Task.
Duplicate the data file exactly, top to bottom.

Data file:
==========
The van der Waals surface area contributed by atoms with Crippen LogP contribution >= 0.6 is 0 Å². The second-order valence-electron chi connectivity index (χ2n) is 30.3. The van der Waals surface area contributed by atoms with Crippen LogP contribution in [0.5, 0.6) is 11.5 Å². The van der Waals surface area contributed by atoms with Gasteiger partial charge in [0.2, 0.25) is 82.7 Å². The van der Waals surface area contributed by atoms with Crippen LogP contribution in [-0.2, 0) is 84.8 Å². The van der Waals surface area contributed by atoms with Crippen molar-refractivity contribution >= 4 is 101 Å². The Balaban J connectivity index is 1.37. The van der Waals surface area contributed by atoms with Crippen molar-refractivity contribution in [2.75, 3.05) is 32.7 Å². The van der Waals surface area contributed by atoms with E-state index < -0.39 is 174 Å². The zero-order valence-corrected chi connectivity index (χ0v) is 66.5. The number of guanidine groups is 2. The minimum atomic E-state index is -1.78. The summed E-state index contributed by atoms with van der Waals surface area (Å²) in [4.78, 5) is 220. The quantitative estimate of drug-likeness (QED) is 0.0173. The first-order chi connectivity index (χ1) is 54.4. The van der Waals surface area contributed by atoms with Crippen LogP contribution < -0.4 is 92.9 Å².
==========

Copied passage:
The van der Waals surface area contributed by atoms with Crippen LogP contribution >= 0.6 is 0 Å². The second-order valence-electron chi connectivity index (χ2n) is 30.3. The van der Waals surface area contributed by atoms with Crippen LogP contribution in [0.5, 0.6) is 11.5 Å². The van der Waals surface area contributed by atoms with Gasteiger partial charge in [0.2, 0.25) is 82.7 Å². The van der Waals surface area contributed by atoms with Crippen LogP contribution in [-0.2, 0) is 84.8 Å². The van der Waals surface area contributed by atoms with Crippen molar-refractivity contribution >= 4 is 101 Å². The Balaban J connectivity index is 1.37. The van der Waals surface area contributed by atoms with Crippen molar-refractivity contribution in [2.75, 3.05) is 32.7 Å². The van der Waals surface area contributed by atoms with E-state index < -0.39 is 174 Å². The zero-order valence-corrected chi connectivity index (χ0v) is 66.5. The number of guanidine groups is 2. The minimum atomic E-state index is -1.78. The summed E-state index contributed by atoms with van der Waals surface area (Å²) in [4.78, 5) is 220. The quantitative estimate of drug-likeness (QED) is 0.0173. The first-order chi connectivity index (χ1) is 54.4. The van der Waals surface area contributed by atoms with Crippen LogP contribution < -0.4 is 92.9 Å².